Some fed cattle traded at $170/cwt. last week, surpassing the summer high and setting a new record; at least for now.  Feedlots are facing higher breakevens in coming months but stronger fed cattle prices is slowing the erosion of feedlot margins for the time being. Boxed beef prices dropped at the end of last week after Choice boxed beef rallied to $251/cwt. early in the week. Fed prices have strengthened relatively more than boxed beef prices and continue to keep packer margins in the red. 

The latest Cattle on Feed report was well anticipated and should not cause much market reaction but does contain some interesting information.  The October Cattle on Feed report pegs feedlot inventories on October 1 at 10.06 million head, down fractionally from last year.  This represents the 26th consecutive month of year over year decreases dating back to September, 2012.  September placements were 2.0 million head, up one percent from last year’s record small level for the month and were the second smallest September placements in the data series. September marketings were 1.68 million head, down less than one percent from last year. 

Feedlot inventories have closed very close to year ago levels in recent months despite tighter feeder cattle supplies.  The increase in September placements was mostly due to an eight percent year over year increase in cattle weighing over 800 pounds.  However, for most of the year, feedlots have placed lighter weight cattle.  While total year to date feedlot placements are down 1.2 percent, placements of cattle under 700 pounds are up 4.7 percent; while placements of cattle over 700 pounds is down 4.9 percent for the year.  Placing lighter weight cattle that stay on feed longer allows feedlots to maintain higher inventories with a smaller total supply.  Recently feedlots have also held cattle to heavier weights which additionally slows the rate of feedlot turnover.   Increased feeder cattle imports from Mexico and Canada have also helped offset declining U.S. feeder supplies.  Feeder cattle imports are up roughly 40 percent from Canada and 14 percent from Mexico for a combined year to date increase of just over 182,000 head more than last year, based on preliminary weekly import data.

Increased feeder heifer imports, especially the nearly 38, 000 head of additional heifers from Mexico so far this year offsets some U.S. heifer retention as indicated by the number of heifers on feed.  Nevertheless, on October 1, heifers on feed were down 3.1 percent from last year and were down 12.4 percent from the 2008-2012 average of heifers on feed for the fourth quarter of the year.  By contrast, steers on feed, October 1, 2014 were up 0.8 percent from last year but down 3.4 percent from the 2008-2012 average for October 1.  The market pull of current feeder prices in the U.S. is extraordinary, especially with regards to Mexico where increased cattle exports to the U.S. are occurring despite very tight cattle numbers and strong domestic demand for cattle in Mexico.  The increase in Mexican heifer exports to the U.S. is occurring despite sharply reduced cow numbers in Mexico and attempted herd rebuilding driven by improved forage conditions in much of the country.  Cattle and beef prices in the U.S. and Mexico follow each other closely but the rapid rise in U.S. prices in recent months has not yet been fully reflected in the Mexican market.  This provides an incentive for increased flow of cattle from Mexico to the U.S. until prices in Mexico are in balance with U.S. prices. The current rate of cattle exports from Mexico is likely not sustainable for many more months.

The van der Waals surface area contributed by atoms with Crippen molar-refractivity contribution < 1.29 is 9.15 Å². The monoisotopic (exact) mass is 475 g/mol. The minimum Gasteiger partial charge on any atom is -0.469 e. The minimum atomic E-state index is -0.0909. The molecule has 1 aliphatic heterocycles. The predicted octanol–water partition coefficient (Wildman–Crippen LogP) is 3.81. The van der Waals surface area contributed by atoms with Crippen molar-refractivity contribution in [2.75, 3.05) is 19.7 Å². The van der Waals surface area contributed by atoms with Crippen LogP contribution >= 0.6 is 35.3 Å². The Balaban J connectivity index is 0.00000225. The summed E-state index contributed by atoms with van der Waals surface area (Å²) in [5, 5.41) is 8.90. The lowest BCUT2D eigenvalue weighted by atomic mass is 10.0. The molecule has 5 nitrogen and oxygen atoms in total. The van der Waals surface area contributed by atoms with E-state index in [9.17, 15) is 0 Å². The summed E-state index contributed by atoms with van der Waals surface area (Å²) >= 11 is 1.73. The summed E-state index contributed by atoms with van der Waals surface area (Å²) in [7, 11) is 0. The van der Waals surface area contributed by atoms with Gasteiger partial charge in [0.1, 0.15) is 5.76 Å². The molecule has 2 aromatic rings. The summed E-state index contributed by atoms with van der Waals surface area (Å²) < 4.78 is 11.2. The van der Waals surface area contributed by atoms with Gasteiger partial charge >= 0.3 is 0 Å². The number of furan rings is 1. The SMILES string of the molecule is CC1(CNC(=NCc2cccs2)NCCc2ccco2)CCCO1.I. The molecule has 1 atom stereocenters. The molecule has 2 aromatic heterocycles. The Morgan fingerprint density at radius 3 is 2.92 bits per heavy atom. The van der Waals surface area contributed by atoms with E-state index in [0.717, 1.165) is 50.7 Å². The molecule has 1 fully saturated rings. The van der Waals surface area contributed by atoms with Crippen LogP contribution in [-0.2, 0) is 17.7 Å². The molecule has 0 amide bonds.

Finally, the Cattle on Feed report shows that regional cattle feeding conditions are quite variable.  Feedlot placements in the Midwest were sharply higher than in the Southern Plains.  For example, placements in Nebraska were 102 percent of last year while Texas placements were 95 percent of year ago levels.  Although Texas has been the largest cattle feeding state for many years, Nebraska had equal or higher on-feed totals for four months earlier this year and the same may happen again in coming months.  The October 1 Nebraska on-feed total was only 230,000 head less than the Texas total, much smaller than the historical difference at this time of year.  Some of this is due to drought-reduced regional availability of feeder cattle. However, current difficulties transporting grain out of the Midwest and Northern Plains and the resulting weak grain basis in the region is creating a significant feed cost advantage for Corn Belt feedlots relative to the Southern Plains.  This is contributing to what appears to be a longer term structural shift in cattle feeding back to the Midwest relative to the Southern Plains.